Tuesday, July 31, 2012


The dark mark on the fence marks The Spot.

For a while now, I have been able to get through every day with only missing Greg and not get caught up in HOW he died.

But then up until recently, I avoided most of  the details on the HOW and limited myself to knowing the barest facts of the accident: Greg was the passenger; neither speed nor reckless driving was a factor; and he died instantly.


On Sunday, through a cruel twist of fate and an unholy bridge closure which meant I had find an alternative way home.

But while "following my nose" along half-remembered routes from a former job and a former abode, I was more intent on avoiding the aforementioned unholy traffic nightmare on the "closed for maintenance"  freeway and so the fact that I was fast approaching The Bad Place snuck up on me. 
As I stopped at the lights at the top of the hill (just around the bend at the top of the picture), I looked ahead and realised what lay 250m in front of me.
Thankfully the traffic was light and I turned down a side street and avoided it.

I have successfully managed to avoid being anywhere near The Bad Place ever since the accident.  Its not hard - it is half-way across town and on a road that I rarely ever used anyway.

But coming so close has really shaken me to the core ....  but it is done: I've now driven along the the road that Greg and J drove along seconds before they died.
Another first out of the way.

....and so I now process this next bit if grief that has been far too hard to even think about up until now. 

 I will be stronger for it.

Little steps.


  1. I understand. My husband was killed across town and in almost 3 years I have never come close to that area, avoid it at all costs and it's something I struggle with. I wouldn't/ couldn't see his body let alone see where he died. Thank you for sharing what many widows struggle with.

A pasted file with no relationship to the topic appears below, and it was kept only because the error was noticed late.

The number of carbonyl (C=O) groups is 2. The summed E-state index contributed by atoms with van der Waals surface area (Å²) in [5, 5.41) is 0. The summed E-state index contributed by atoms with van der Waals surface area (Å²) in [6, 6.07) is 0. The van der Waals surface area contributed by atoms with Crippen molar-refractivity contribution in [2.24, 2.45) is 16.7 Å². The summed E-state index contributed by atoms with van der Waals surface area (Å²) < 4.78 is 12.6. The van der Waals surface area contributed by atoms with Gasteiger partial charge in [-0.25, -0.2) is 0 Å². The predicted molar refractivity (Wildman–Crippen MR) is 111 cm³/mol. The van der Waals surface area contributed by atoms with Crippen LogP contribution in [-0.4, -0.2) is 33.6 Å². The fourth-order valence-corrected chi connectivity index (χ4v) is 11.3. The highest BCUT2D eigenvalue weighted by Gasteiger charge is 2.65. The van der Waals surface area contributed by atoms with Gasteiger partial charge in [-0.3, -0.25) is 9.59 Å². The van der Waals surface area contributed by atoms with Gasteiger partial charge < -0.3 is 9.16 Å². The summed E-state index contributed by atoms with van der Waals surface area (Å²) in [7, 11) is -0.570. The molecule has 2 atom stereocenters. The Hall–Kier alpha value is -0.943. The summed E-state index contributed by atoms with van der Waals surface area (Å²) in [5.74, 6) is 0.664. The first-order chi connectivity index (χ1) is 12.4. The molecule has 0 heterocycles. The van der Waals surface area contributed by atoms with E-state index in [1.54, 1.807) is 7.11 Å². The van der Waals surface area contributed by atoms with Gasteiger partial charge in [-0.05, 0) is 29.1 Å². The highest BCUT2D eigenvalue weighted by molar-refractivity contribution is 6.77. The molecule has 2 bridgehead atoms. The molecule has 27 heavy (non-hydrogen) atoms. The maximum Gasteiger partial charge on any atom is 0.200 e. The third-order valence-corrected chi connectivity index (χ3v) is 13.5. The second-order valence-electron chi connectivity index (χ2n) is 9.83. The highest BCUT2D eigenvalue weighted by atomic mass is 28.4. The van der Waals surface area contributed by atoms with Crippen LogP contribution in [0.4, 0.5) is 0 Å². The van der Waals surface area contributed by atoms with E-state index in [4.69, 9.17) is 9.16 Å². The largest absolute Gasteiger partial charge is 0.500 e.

2. I know how horrible this is, and I'm sorry this happened to you, too, Amanda. My husband was killed instantly in a car accident in Oklahoma when we were living in Utah. The man who was responsible was charged with Negligent Homicide, and I went to the court hearing 10 months later. A good friend came with me, and we had to drive past the scene of the wreck on the way to the courthouse. I didn't know the exact spot, but if was so painful to be there. I noticed how straight the road was - no excuse whatsoever for that stupid old man not to realize that traffic was stopped ahead of him. It was an interstate, and he didn't even brake. He was found guilty in court, but received only a small fine. After 3 years, I'm struggling to stop myself from writing him a letter to remind him of what he did, and tell him about the sad, lonely and angry life I have now. I don't want him to think, well, she's probably over it by now, to relieve his guilt. I wonder if he ever thinks about Allen. It's very hard for me to *not* think about how he died, especially when I'm on an interstate.

    1. I think about the girl who ran a red light and hit my Greg on his bicycle way more than I should. I cannot go by the place where he was killed without a pounding heart, knotted stomach or sweaty palms. So I mostly don't unless I can't avoid it. Who could i explain it to besides another widow? How brave of you. Thank you

  3. I understand completely how horrible that is, my husband was killed instantly in a car accident when we lived in Arizona. I avoided the highway for a long time, but finally had to drive past the place where it happened. I cried and was shaking the first time I drove that highway after he died there. I have moved to another state since then but I still remember how awful it was to have to drive that stretch of road.

  4. So true, my life is full of little baby steps even 35 months out, some things are just to difficult still....

  5. It took me over 2 years to drive past the hospital where my husband was taken, and the only reason I went was to bring my son to the ER....the same ER Tom was pronounced dead in.
    The hospital is very close to my home and I seriously drove out of my way t avoid it.
    So get it, so sorry for your loss.
    The bad place will always be the bad place, until it isn't.

  6. Yesterday morning I had a CAT scan in the same machine and room my husband died in almost 2 years ago. It kept telling me when to hold my breath. Good thing you can cry thru that test.